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Everything You Ever Wanted to Know about Raccoons



Everything You Ever Wanted to Know about Raccoons

Raccoons are best known for their bandit-like masks and matching black rings on their bushy tails, as well as their nimble athletics. Although they've been kept as pets, even by notable people—including President Calvin Coolidge—they are wild animals and should be treated as such. That doesn't mean you can't get to know more about these clever critters, though. Here are a few things you might not know about raccoons.



They're Related to Bears

You might think the masked raccoon looks similar to a panda, and this is no coincidence. The two species are closely related, even though giant pandas are part of the Ursidae family of bears, while raccoons fall into Procyonidae family. Incredibly, DNA analysis puts red pandas, which are smaller than other pandas, into the raccoon family.



They're Smarter than the Average Bear

Rankings on the mammal IQ scale show that raccoons are smarter than cats and almost as smart as monkeys. It's no surprise, then, that they have a fairly diverse language, including more than 51 different sounds like growling, hissing, purring, screaming, whinnying, whistling, and more.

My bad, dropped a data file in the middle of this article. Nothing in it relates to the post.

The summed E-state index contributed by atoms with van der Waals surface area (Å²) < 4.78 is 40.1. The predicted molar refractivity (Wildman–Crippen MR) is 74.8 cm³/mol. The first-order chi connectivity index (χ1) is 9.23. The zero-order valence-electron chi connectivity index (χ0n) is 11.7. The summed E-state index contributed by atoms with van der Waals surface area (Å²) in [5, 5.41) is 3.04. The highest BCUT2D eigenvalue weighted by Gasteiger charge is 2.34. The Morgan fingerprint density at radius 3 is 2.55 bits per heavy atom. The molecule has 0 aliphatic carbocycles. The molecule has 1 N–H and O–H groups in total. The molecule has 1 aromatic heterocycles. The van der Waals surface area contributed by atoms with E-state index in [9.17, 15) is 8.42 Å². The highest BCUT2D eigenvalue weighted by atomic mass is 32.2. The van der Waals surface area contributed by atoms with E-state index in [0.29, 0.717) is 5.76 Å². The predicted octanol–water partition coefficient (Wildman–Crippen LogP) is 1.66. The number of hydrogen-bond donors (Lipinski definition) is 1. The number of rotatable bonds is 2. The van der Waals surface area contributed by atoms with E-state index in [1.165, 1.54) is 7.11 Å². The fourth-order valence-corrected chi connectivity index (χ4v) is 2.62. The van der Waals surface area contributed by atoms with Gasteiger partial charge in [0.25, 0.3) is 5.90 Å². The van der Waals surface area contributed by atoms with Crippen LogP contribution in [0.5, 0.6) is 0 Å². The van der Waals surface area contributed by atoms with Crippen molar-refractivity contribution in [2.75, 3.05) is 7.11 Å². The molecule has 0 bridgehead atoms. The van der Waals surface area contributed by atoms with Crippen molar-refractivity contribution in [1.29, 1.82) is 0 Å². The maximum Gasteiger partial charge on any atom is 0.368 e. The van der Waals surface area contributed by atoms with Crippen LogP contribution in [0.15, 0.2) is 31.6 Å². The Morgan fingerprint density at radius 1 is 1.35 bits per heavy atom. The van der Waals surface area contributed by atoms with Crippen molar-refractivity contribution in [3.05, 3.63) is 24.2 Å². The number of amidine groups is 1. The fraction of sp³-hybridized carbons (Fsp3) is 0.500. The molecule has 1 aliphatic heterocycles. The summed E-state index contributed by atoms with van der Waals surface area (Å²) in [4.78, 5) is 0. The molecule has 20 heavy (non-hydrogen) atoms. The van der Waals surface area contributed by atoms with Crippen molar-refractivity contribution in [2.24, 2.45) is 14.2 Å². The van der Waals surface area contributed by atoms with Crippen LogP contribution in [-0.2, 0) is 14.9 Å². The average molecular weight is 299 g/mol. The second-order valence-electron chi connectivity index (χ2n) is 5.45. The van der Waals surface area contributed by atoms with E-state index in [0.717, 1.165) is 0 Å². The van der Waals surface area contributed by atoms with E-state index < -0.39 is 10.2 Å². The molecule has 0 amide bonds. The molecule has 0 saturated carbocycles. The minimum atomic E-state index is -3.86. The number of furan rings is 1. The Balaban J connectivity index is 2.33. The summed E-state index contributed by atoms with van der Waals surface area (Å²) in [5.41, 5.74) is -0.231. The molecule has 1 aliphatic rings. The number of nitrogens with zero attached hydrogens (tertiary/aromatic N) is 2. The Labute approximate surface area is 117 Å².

They're Incredibly Agile

Raccoons have a reputation for being sneaky thieves, and it's probably because they're not only smart, but agile. They're good at climbing and swimming, for starters, but they also have five fingers that allow them to tackle complex tasks like opening doors and trash cans. They're even dexterous enough to unlace shoes.



Their hind feet can rotate 180 degrees, which makes raccoons surprisingly nimble, especially when climbing down from high perches. They can, however, also drop down from a height of up to 35 feet. As it turns out, they also run at speeds of up to 15 miles per hour; so good luck catching the one that's been digging through your trash.



They're Adaptable

Raccoons are omnivores that enjoy a diverse diet. They subsist largely on produce, foraging for fruits like berries, cherries, apples, grapes, peaches, watermelons, and citrus fruits, as well as nuts like acorns and walnuts. They also eat insects, bird eggs, fish, frogs, crayfish, small mammals, and other protein sources, depending on their environment.



Raccoons are known as a nuisance for knocking over trash cans. This is because they have adapted to look for food in the trash in urban environments. Although they will eat many different types of food, it doesn't mean they're not picky eaters. Their sense of touch is very sensitive, and they use their hands to feel items to figure out what they want to eat.



They Can Live Long Lives

In the wild, raccoons live about 3-5 years on average, although they have been known to live to about 16 years of age in captivity. One captive raccoon reportedly reached the age of 21. Unfortunately, they can be killed by predators in the wild, although they are more likely to lose their lives to automobiles.



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